Dr Subho Ray

Dr Subho Ray, President – Internet & Mobile Association of India (IAMAI) explained: “Today with 100 million internet users and growing every day, digital is the most cost effective way to reach out to youth and, through them, their parents. The engagement with internet and mobile of the youth is very deep and the relevance of the message too gets transmitted on this medium. Young urban voters aged between 18 and 35 are a major constituency today for all political parties. And the internet, whether through mobile or PC, has surfaced as the best medium to reach this group.”

 

DAVP recently revamped its website with an aim to make it user-friendly, it has also adopted digitization by issuing release orders and payments to media companies online. In fact the Ministry of Tourism is said to have been one of the early adapters and a large advertiser online. While these developments also show the government’s willingness to use digital, nevertheless what remains to be seen is how effectively the medium is used by the government in the long run.

 

Mr Gyan Gupta, CEO, Dainik Bhaskar Digital Division pointed out that although these are good recommendations and a welcome step, it all depends on how much DAVP is willing to spend on digital. Just like any other medium, digital too needs a sizable ad spend: “DAVP has started this process last year and the trial is still on. Although this is a fantastic move, the question really boils down to how much is the government willing to spend on digital? What will be the ad spend from DAVP on digital? Digital today has become the third largest medium with increasing reach – it has become a medium which cannot be ignored. But, if the government is not willing to spend a sizeable amount or if each publisher does not get a decent money or ad revenue then it is not worth it, it will be irrelevant.”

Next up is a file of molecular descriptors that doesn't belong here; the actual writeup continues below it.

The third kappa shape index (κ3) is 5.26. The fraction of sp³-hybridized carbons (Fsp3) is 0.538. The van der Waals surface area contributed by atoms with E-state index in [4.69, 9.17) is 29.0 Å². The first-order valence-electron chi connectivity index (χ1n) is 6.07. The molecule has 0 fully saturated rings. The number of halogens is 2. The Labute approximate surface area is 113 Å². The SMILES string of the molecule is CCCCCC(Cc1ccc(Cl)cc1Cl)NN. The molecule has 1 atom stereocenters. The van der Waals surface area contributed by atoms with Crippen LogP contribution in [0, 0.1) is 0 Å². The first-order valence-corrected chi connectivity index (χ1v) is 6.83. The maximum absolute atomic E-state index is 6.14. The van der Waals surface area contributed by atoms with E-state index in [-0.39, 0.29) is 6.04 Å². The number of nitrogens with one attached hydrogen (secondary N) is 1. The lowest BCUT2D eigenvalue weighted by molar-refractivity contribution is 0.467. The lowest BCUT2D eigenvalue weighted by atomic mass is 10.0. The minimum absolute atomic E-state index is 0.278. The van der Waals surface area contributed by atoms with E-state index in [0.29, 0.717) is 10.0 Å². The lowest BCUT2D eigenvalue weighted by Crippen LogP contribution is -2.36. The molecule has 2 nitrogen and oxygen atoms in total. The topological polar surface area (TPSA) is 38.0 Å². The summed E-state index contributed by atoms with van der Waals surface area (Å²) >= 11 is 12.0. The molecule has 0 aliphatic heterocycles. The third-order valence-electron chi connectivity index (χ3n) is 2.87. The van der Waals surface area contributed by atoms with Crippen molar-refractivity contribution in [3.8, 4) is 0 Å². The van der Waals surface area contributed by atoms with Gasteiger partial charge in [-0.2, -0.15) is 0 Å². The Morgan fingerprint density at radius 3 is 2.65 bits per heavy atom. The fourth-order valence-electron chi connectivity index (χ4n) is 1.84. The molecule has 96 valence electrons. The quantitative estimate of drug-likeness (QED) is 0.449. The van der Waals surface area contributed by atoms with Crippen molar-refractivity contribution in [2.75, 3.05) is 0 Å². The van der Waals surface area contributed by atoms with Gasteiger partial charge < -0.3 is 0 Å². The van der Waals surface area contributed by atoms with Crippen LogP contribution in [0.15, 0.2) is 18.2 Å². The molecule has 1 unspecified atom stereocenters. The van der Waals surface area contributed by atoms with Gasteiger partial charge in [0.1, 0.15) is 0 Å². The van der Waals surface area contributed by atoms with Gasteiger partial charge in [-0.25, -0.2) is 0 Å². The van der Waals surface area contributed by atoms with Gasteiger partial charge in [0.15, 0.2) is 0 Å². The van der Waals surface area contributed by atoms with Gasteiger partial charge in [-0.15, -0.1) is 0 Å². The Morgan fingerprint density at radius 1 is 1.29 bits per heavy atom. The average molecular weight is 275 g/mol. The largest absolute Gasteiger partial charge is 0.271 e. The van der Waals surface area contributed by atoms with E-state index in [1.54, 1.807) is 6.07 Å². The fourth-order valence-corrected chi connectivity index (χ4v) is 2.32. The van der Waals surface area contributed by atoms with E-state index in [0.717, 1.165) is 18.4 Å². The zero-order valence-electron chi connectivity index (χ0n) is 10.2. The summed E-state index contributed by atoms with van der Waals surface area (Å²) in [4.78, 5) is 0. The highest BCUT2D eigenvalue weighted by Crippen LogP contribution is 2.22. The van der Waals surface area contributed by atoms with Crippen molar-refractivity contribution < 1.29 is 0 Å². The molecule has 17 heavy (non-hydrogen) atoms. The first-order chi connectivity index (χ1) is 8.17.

Mr Gupta too had a set of recommendations for the DAVP, which is said to have had a consensus among the other local language publishers: “First, they have to look at the categorization of the website very clearly and second, DAVP must also ensure that enough volume of advertisement is pumped into digital.”

 

Now that more and more people are gaining access to the internet and spending more time online, not just in urban but also in rural India, perhaps the government has realized that it is a medium it can no longer ignore. With the 2014 general elections fast approaching, the government is expected to increase its advertising spends in order to showcase its achievements and with the Council’s recommendations to use digital, the government could well use digital extensively to reach out to the youth.

 

Mr Upen Rai, Director, Times Internet Ltd, observed: “By bringing digital publishers into the DAVP fold, the signals are very clear from I&B ministry that it is digital all the way. With e-filing of taxes and other e-govt frays including Passport Kendras, it was a matter of time! Next stop would ideally be its relevance to general elections, yes this time around social, and digital will play a large part… Watch out for this space…”